Have you ever wondered what’s going on in the woods when you’re not around? Do the deer come out to play when you’re away? With a trail camera, there’s no need to wonder as the secrets of the forest are revealed in stunning HD photography and video. However, a trail camera only works if you know how to use it properly, otherwise it’s a useless piece of technological junk.
How is a Trail Camera Used
Trail or game cameras let you see what’s going on when there are no humans around. By combining a motion sensor with a high definition camera, a trail camera takes a photo of every animal that moves through a particular area. You can use these photos to create a count of each species of animal that walks through and get an idea of how big they are. This information can be especially useful once hunting season rolls around and you need to strategize. The tips below will help you to make better use of your trail camera, and hopefully, have a more successful hunt.
7 Tips to Get the Best Out of Your Trail Cam
Buy High Quality Batteries
You’ll be leaving this camera out in the wilderness for weeks, or maybe even months at a time. If you use low quality batteries, you’re liable to find out that the camera missed some critical shots. The best choice for trail cams are brand name, rechargeable, lithium ion batteries. They keep a strong and consistent voltage throughout their charge cycle, which means a powerful flash and good clarity. They are also less affected by temperature changes, so you won’t need to worry as much about the camera baking in the sun or freezing up.
Deer are most active around sunrise and sunset, which presents a problem that all photographers are familiar with: shooting into the sun (which results in overexposure). A good trail camera can adjust the shutter speed to compensate for this problem, but it can only do so much. Place your camera at a 90-degree angle to the sunrise of sunset, pointing north or south, to give yourself a higher-definition photo. Another option is to mount the camera higher up a tree, with the lens pointing downward to avoid direct exposure to the sun.
Know How to Position It
To get an accurate count of the animals in your area, you’ll need to position the camera in a high traffic area. If you mount it next to a big game trail, be sure to set the motion detector to a sensitive setting, as the animals probably won’t stick around long enough to get a clear shot otherwise. A simpler solution is to set up a mineral lick or deer feeder (check your local regulations first though). Animals will flock to the area and you can start to get a count as you track the animals over a few weeks. Be sure to mount the camera high enough to get a clear view of the antlers too.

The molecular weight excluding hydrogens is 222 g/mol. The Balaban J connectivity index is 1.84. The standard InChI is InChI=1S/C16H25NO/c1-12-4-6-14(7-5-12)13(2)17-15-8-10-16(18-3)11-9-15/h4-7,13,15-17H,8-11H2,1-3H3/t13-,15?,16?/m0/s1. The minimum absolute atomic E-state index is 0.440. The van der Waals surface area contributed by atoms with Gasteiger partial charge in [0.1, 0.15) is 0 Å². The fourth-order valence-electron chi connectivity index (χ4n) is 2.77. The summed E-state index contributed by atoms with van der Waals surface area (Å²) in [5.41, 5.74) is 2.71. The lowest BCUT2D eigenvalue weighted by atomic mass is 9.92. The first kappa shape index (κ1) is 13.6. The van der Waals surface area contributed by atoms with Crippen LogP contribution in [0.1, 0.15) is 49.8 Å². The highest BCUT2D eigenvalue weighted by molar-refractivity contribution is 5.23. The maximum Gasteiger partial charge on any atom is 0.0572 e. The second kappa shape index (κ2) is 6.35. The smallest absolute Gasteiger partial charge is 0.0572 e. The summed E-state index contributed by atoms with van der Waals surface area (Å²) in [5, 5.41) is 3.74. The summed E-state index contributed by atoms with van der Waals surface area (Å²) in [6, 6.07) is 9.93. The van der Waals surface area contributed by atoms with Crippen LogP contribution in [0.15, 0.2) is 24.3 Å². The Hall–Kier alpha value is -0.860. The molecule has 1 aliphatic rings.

Keep Everything Labeled
This one is critical if you’re using multiple trail cameras: label all of your equipment. Label your cameras, label your memory cards, and draw a map indicating where each camera was placed. You’ll be thanking yourself when it’s time to retrieve the images and you have a few thousand to go through. Without this organizational step, you’ll be drowning in data but have no idea where each animal was photographed.
Clear the Obstructions
It’s a rookie mistake, but many hunters forget to clear the line of sight in front of the camera. You have two options for doing this. The first is to stand where you intend to place the camera and check for obstructions. The second is to mount the camera in the desired position and then have it take a few photos of you. Then check the photos and see that they came out nice and clear. Nothings worse than trying to count the points on a rack with a branch in the way.
Experiment with Your Settings
Like any good photographer, you’ll want to familiarize yourself with some of the settings on your trail camera. Most models let you customize which shots are taken after the motion sensor is tripped. Some hunters like two photos and then a video, which gives you a clear picture of the animal and a sense of how it behaves. Other like a time-lapse shot to give a sense of what’s sort of activity is happening over a span of many days.
Lock it Up
It’s an unfortunate fact, there are thieves in the woods. Even on private land, you never know when a trespasser might come by and snatch your camera to make a quick buck. It’s why most trail cameras come with holes to mount a cable lock. These locks can be dispatched with a pair of bolt cutters, but the point is prevent your camera from becoming a target of opportunity.